2. In the Plot box on the left side, there is a radio button which says write to file, select that

button

3. Save it as choosename.xls

4. Open this file in Excel and when prompted if Excel should up load the file select yes and

then finish.

21 | P a g e

In the Results section it is also explained how to obtain the velocity vectors to observe the

parabolic velocity profile along the pipe. Techniques of adjusting the scale, significant figures

and location of the color map are introduced. It is introduced how to mirror the plane to get a

complete grasp of the velocity profile (recall the problem is analyzed as axisymmetric)Fig. 19.

The user learns how to scale the rectangular shape, representing the pipe in 2d in order for the

whole shape to visible on the screen making the velocity vectors easier to distinguishFig. 20.

Having learned the mentioned techniques the user can then proceed to obtain different visual

representations.

Fig.19Plane is mirror for the full parabolic profile to be seen.

Fig.20Through Scaling the Whole Shape is Visible

Validation:

The data validation is explained in significant detail in order to ensure the user can apply the

learnt knowledge to other fluid flow problems. However validation does not stop there. As

engineers one should always ask himself whether the obtained data is correct. Computational

22 | P a g e

Fluid Dynamics (CFD) software like ANSYS FLUENT is not a magic box. One cannot rely

that the data being outputted is correct. The data will be only as meaningful as the parameters

specified and models and options selected. Hence the user must not only be knowledgeable of

how to use the CFD client properly, but depending on the actual flow problem a significant

knowledge of fluid mechanics is required as well.

First in the validation process it is explained how the written to file XY Plots can be opened in

Excel for further manipulation. As part of the post-processing process the initial mesh is

enhanced in Workbench in order to investigate how increasing the number of elements will

impact the accuracy of the solution. Validation in Excel is performed using dimensional analysis,

meaning both the experimental data and the theoretical validation will be manipulated so that one

will not need to rely on dimension to perform the analysis. It must be noted that while for the

laminar pipe flow it can be relied on theoretical validation as it relates to entry-length (5),

velocity profile (6), skin friction (7, 8) and static pressure drop (9) in other cases empirical

correlation (extensive experiments performed by others such as Nikuradse or Blasius empirical

correlations) may be the only means of obtaining validation. Empirical validation is illustrated in

the turbulent pipe flow and laminar flow past a flat plate learning modules.

Axial Distance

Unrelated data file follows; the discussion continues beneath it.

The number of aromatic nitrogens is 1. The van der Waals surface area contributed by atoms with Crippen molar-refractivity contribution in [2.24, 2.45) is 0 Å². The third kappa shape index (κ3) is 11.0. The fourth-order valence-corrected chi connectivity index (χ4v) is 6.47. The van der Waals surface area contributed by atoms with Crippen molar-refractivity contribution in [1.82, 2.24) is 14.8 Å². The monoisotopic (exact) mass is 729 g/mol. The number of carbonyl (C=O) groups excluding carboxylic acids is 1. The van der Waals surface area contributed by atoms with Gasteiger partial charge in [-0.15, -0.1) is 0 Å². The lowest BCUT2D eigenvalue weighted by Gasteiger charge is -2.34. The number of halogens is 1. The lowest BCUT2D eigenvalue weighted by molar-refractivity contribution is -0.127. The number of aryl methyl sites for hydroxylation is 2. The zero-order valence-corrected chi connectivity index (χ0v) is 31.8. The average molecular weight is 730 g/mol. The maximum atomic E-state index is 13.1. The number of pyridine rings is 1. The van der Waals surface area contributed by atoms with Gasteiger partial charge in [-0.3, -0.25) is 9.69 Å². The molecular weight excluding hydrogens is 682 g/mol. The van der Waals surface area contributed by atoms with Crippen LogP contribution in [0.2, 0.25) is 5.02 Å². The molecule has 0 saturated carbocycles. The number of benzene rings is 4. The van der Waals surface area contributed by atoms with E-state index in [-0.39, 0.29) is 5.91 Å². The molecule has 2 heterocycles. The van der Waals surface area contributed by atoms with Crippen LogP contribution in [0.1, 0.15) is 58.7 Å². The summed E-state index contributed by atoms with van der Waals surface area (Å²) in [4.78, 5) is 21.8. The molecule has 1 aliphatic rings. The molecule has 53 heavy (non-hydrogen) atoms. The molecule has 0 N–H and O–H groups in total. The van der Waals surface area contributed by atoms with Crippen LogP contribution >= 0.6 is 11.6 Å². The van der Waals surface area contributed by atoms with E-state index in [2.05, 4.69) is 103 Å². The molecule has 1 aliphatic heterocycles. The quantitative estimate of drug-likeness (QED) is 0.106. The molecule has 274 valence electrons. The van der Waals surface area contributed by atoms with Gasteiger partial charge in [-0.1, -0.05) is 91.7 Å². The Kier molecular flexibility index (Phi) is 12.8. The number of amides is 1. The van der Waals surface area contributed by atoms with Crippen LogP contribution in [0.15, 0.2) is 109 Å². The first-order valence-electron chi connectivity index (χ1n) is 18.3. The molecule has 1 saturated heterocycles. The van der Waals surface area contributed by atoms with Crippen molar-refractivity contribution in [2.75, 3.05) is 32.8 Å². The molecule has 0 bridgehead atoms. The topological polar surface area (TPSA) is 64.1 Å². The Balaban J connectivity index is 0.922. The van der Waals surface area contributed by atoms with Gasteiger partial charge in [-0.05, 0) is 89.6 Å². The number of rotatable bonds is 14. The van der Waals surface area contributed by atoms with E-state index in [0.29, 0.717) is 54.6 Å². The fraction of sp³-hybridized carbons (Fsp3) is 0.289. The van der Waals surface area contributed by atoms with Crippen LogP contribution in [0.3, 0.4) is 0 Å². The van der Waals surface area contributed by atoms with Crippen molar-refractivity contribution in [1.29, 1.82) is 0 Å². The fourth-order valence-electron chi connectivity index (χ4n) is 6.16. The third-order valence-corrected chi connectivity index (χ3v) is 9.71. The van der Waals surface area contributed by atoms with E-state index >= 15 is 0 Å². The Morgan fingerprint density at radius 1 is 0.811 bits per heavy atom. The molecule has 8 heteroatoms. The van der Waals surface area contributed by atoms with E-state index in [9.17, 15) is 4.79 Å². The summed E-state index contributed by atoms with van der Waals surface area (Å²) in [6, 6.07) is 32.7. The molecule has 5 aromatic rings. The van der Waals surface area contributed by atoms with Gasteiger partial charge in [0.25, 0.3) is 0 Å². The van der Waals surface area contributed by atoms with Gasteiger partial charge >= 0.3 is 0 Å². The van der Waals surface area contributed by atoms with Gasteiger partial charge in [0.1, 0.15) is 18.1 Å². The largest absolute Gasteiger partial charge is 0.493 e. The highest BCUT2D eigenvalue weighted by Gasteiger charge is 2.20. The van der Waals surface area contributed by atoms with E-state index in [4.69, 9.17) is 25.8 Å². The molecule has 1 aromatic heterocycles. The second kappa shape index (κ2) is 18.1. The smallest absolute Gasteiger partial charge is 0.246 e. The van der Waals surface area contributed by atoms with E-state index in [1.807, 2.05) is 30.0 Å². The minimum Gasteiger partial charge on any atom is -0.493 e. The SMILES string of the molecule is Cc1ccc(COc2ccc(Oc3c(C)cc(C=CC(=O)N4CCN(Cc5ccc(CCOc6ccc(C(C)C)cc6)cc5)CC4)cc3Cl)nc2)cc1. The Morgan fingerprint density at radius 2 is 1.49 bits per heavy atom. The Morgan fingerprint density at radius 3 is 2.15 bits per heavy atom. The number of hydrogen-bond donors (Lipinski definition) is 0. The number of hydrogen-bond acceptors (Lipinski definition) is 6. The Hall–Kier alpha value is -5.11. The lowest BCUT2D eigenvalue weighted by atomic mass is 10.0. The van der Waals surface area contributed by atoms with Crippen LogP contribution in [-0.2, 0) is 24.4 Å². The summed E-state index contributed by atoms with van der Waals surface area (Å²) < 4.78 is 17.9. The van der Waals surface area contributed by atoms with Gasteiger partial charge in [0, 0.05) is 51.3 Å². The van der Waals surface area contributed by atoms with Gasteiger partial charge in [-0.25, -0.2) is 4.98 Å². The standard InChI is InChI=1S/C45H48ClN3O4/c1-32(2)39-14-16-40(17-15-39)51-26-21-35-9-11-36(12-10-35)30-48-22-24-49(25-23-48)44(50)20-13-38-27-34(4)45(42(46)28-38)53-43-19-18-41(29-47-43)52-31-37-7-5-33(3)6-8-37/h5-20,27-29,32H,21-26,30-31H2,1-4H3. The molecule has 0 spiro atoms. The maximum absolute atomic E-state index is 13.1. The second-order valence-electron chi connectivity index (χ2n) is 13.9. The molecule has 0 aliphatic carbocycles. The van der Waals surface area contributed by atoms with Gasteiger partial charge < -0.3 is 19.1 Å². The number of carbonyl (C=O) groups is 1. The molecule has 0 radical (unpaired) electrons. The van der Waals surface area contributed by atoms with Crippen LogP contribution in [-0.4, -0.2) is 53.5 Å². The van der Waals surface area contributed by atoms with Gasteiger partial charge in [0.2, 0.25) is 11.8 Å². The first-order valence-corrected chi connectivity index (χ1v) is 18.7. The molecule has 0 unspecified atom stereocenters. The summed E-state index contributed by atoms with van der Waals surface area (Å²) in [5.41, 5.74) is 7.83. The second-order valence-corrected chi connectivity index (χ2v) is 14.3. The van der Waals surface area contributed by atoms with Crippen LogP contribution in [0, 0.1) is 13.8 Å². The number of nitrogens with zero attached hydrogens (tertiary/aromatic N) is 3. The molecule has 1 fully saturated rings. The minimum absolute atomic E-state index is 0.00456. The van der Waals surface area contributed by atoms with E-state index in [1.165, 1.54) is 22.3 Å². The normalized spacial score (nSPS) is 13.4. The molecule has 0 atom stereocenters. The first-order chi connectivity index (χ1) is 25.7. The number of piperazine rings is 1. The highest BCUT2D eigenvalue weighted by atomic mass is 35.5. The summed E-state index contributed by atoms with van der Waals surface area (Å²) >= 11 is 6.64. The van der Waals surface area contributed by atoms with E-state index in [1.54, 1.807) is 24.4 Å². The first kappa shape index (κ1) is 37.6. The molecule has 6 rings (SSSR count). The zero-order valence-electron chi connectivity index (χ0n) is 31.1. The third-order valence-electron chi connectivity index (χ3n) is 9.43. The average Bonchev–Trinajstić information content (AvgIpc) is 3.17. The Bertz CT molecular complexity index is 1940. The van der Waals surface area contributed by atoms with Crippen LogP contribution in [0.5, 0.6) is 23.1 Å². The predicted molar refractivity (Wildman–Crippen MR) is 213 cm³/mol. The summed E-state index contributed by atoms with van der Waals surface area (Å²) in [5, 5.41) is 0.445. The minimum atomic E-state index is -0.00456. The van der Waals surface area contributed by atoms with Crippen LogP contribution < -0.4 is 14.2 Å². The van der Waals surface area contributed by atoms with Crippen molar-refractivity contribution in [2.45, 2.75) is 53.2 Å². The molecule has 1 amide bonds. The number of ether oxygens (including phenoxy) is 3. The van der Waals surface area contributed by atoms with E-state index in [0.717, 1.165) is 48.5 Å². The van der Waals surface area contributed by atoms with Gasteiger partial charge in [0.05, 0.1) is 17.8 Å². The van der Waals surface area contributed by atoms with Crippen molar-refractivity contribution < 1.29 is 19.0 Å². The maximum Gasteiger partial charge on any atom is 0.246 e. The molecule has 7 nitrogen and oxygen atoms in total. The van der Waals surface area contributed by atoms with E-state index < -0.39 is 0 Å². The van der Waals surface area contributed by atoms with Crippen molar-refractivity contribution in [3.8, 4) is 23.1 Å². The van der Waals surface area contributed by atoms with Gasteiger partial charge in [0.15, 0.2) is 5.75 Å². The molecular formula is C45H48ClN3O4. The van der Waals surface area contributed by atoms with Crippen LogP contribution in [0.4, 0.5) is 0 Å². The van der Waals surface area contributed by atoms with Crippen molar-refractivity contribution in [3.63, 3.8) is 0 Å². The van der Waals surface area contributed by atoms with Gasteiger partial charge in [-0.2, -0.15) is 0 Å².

0.0 0.1 0.2 0.3 0.4 0.5

S

k

i

n

F

r

i

c

t

i

o

n

C

o

e

f

f

i

c

i

e

n

t

,

C

f

0.10

0.15

0.20

0.25

0.30

Fluent 100 x 5

Fluent 100 x 10

Theoretical

Fig. 21--Skin Friction vs. Pipe length along the wall, dimensionless

Dimensional analysis is convenient and preferred because one need not depend on unit

limitations and validation can be performed for pipes of various dimensions if need be. Figure 21

represents validation performed for the skin friction coefficient. Correlation for the entry length

is displayed in Figs. 22-24, which illustrate the velocity profile validation along the radius of the

pipe. Figure 25 provides validation for the static pressure drop from the inlet to the outlet of the

pipe. Finally, Fig. 26 investigates the case where two different materials are chosenair and oil.

If the Reynolds number is kept the same but the inlet velocity is manipulated to obtain equal

Reynolds number for the two materials, then the data in dimensional form should exactly match.

The statement is proven for the velocity profile in Fig. 26.

23 | P a g e

Axial Distance, x/L

0.0 0.1 0.2 0.3 0.4

C

e

n

t

e

r

l

i

n

e

V

e

l

o

c

i

t

y

,

u

/

u

m

a

x

0.0

0.2

0.4

0.6

0.8

1.0

1.2

1.4

Fluent 100 x 5

Fluent 100 x 10

Empirical

Fig. 22 --Centerline Velocity in Axial Direction, Dimensionless

Velocity, u/ucl

0.0 0.2 0.4 0.6 0.8 1.0

R

a

d

i

a

l

L

o

c

a

t

i

o

n

,

r

/

R

0.0

0.2

0.4

0.6

0.8

1.0

Fluent 100 x 5

Fluent 100 x 10

Poiseuille

Fig. 23 --Dimensionless F.D Velocity Profile in Radial Direction

24 | P a g e

Velocity, u/ucl

0.84 0.88 0.92 0.96 1.00

R

a

d

i

a

l

L

o

c

a

t

i

o

n

,

r

/

R

0.0

0.1

0.2

0.3

Fluent 100 x 5

Fluent 100 x 10

Poiseuille

Fig. 24 -Dimensionless F.D Velocity profile in Radial Direction

Axial Distance, x/L

0.0 0.2 0.4 0.6 0.8 1.0

S

t

a

t

i

c

P

r

e

s

s

u

r

e

,

p

/

p

1

0.0

0.2

0.4

0.6

0.8

1.0

Fluent 100 x 5

Fluent 100 x 10

Theoretical

Fig. 25 --Static Pressure Drop vs. Axial length, Dimensionless

25 | P a g e

X Data

0.0 0.2 0.4 0.6 0.8 1.0

Y

D

a

t

a

0.0

0.2

0.4

0.6

0.8

1.0

Air Fluent 100 x 10

Oil Fluent 100 x 10

Poiseuille

Fig. 26 --Fully Developed Pipe Velocity Profile for Air and Oil, Re=1369

While basic in nature the laminar pipe flow module is crucial in illustrating the basics that first

must be learned in order to be able to create, mesh, setup, solve and most importantly validate

data obtained for more complicated problems. Other learning modules of increasing difficulty,

included in the Appendices, are turbulent pipe flow, laminar flow past a flat plate,

turbulent flow past a nozzle, analysis of turbulent jets, turbulent compressible and

incompressible flow past an airfoil, turbulent incompressible flow across a periodic airfoil

and discrete phase modelingparticle injection into a pipe. Each of those learning modules

teaches the user something new and by incorporating and applying the learned knowledge from